Auckland's $4.4 billion City Rail Link will transform the heart of our country's biggest city.

It will finally open up the Britomart Station cul-de-sac and promises to make travel within the central city – and to and from West Auckland - much more convenient.

It's likely that when it's finished in the middle of next decade, Aucklanders will wonder why it took 50 years for Sir Dove-Myer Robinson's vision of a rapid transit system to get on the move.


There has, undoubtedly, been some pain along the way.

As well as causing delays for motorists attempting to cross parts of the inner city, the CRL project has put a construction site on the doorstep of businesses along its route.

The Herald this week revealed the luxury Stamford Plaza Hotel wants compensation as works outside it on Albert Street continue well past the agreed completion date of March this year.

If the idea of compensation was ever to be entertained, these issues should all have been answered and clearly laid out long before contractors began digging.

The hotel says it has suffered from excessive dust, noise and vibration from construction works, which have severely limited vehicle access and created hassles with pedestrian access. It says it is incurring losses from lower occupancy rates and food and beverage sales and that hotel tenants are also losing money.

The Stamford is not alone – one small business owner is struggling to save her Albert St souvenir business and an elderly Indian couple were working 110 hours a week to help their son keep a small supermarket running.

The owner of the historic Shakespeare Tavern, too, estimates the "war zone" outside his business has cost $1.5m in lost earnings.

Aucklanders will of course feel sympathy for these businesses, which have put up with extensive disruption.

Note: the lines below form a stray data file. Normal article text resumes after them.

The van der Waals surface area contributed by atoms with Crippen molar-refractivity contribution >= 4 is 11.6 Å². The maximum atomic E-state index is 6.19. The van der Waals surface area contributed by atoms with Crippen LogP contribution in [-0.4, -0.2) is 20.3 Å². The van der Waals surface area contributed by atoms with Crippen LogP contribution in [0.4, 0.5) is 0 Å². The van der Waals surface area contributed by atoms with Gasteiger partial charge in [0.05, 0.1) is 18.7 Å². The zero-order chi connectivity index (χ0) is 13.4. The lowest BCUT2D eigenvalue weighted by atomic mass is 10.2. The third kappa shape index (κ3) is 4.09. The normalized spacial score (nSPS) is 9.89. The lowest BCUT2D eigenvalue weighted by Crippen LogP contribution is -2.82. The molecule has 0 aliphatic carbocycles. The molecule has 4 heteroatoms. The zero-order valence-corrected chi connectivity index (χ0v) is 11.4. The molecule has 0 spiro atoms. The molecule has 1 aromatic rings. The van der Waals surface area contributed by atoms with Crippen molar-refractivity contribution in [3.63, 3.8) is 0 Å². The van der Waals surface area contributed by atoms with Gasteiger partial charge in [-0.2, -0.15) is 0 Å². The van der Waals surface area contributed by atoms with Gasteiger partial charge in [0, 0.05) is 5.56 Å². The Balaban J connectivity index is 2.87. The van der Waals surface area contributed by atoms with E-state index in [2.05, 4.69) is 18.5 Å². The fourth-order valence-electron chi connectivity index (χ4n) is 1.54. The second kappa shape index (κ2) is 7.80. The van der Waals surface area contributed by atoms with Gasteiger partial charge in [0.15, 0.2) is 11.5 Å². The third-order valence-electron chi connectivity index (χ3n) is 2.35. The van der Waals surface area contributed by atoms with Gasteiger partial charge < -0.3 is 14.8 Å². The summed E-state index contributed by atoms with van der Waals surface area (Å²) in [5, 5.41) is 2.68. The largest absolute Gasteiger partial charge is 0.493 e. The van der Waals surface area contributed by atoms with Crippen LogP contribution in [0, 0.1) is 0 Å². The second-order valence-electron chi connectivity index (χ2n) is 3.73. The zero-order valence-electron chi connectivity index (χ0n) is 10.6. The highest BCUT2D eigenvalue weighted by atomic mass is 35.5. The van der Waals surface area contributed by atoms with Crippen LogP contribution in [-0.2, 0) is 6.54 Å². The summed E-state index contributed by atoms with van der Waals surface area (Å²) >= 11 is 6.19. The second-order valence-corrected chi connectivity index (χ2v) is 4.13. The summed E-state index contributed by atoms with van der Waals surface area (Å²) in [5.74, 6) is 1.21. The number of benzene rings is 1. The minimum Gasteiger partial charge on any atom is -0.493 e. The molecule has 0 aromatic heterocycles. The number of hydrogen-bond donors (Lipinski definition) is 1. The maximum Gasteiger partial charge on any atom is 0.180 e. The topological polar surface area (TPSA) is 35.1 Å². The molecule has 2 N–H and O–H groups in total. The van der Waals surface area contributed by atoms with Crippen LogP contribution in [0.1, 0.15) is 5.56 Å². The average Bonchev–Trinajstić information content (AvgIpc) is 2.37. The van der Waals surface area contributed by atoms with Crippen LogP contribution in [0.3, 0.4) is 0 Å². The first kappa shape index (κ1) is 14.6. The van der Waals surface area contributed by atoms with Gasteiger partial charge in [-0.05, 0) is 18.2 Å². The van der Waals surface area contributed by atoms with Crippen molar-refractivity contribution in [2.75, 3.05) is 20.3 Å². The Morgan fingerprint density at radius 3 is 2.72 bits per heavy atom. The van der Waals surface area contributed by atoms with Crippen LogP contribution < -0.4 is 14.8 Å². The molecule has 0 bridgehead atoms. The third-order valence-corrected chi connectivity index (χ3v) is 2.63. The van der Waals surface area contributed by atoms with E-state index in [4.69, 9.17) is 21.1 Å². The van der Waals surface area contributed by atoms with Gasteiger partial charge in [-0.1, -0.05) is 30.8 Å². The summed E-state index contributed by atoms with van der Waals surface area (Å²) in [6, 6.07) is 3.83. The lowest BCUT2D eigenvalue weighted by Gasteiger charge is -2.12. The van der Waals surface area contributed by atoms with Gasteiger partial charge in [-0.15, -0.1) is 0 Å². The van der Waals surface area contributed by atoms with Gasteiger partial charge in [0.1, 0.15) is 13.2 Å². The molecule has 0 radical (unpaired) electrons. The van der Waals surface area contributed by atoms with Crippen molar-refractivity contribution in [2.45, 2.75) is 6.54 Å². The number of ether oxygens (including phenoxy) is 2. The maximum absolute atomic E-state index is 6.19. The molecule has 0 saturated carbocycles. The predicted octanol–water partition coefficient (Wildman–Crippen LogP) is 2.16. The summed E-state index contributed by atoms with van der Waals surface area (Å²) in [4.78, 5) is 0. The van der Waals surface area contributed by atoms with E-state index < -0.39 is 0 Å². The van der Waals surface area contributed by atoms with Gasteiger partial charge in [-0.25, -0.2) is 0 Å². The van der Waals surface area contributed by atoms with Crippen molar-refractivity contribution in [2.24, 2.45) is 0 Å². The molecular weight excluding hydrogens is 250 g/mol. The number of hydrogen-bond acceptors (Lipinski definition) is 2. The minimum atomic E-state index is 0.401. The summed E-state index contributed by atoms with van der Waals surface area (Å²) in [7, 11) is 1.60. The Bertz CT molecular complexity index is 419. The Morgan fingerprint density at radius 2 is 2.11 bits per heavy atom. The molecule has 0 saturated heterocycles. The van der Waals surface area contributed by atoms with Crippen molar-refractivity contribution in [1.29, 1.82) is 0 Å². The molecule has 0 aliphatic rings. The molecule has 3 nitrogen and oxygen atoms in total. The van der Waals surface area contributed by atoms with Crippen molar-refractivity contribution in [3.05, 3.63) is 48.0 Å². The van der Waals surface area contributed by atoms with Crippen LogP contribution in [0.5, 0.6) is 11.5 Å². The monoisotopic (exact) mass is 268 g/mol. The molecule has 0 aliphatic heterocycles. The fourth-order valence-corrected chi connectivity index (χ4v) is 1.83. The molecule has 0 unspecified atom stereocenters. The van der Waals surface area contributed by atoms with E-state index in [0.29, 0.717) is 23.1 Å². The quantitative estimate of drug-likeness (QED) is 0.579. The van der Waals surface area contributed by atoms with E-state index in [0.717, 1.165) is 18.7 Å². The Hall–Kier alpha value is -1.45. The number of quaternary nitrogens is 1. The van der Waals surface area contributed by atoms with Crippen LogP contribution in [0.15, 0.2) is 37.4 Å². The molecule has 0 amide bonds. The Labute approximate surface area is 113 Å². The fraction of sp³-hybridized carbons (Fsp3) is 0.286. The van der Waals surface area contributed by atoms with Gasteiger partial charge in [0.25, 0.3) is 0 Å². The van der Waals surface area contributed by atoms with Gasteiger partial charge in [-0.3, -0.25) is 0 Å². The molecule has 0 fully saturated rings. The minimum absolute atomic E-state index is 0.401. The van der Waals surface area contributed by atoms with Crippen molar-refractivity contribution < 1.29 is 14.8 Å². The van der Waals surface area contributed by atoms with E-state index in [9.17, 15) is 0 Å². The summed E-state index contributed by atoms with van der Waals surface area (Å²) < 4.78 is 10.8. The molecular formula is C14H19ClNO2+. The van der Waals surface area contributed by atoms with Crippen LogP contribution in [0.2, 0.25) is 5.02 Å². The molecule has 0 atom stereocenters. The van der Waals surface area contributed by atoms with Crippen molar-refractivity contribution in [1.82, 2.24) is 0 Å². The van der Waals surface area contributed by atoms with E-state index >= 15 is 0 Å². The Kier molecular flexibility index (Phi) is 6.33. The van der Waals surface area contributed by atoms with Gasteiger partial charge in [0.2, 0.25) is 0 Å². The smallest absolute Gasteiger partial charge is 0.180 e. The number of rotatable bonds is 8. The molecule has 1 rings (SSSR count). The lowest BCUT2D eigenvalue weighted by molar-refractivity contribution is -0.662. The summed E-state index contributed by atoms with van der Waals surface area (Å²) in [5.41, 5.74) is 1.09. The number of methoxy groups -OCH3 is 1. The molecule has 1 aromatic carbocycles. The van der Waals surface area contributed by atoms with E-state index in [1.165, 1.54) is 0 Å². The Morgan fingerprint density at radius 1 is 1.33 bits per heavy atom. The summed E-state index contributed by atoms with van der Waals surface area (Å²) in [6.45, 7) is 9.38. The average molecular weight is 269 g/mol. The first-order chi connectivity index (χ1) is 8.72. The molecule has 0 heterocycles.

Few, though, will want ratepayer dollars being paid out in way of compensation at this stage for the CRL construction, and the council is wise to resist any claims for cash.

That's because many impacted businesses will reap the financial benefits of a revitalised central city upon the project's completion.

Many on Albert St, too, will find a flock of customers frequenting the new Aotea Station – expected to become New Zealand's busiest train station.

Paying out Stamford raises difficult - and costly - questions for the CRL project and Auckland Council, notably which firms deserve recompense, and how much?

If the idea of compensation was ever to be entertained, these issues should all have been answered and clearly laid out long before contractors began digging.

The drama on Albert St illustrates how big public infrastructure projects - whether the brainchild of central or local governments - need to do a better job of looking after either residents or businesses impacted by major construction works.

There's no reason why, for future works, this couldn't include a pre-established avenue for compensation to be paid for undue delays or disruptions.

Clauses, too, could be written into construction contracts so builders share liability if they're to blame for schedule overruns.

It is something both Auckland Council and central Government need to get right if plans for light rail under Queen St, down Dominion Rd, or out to Auckland Airport ever see the light of day.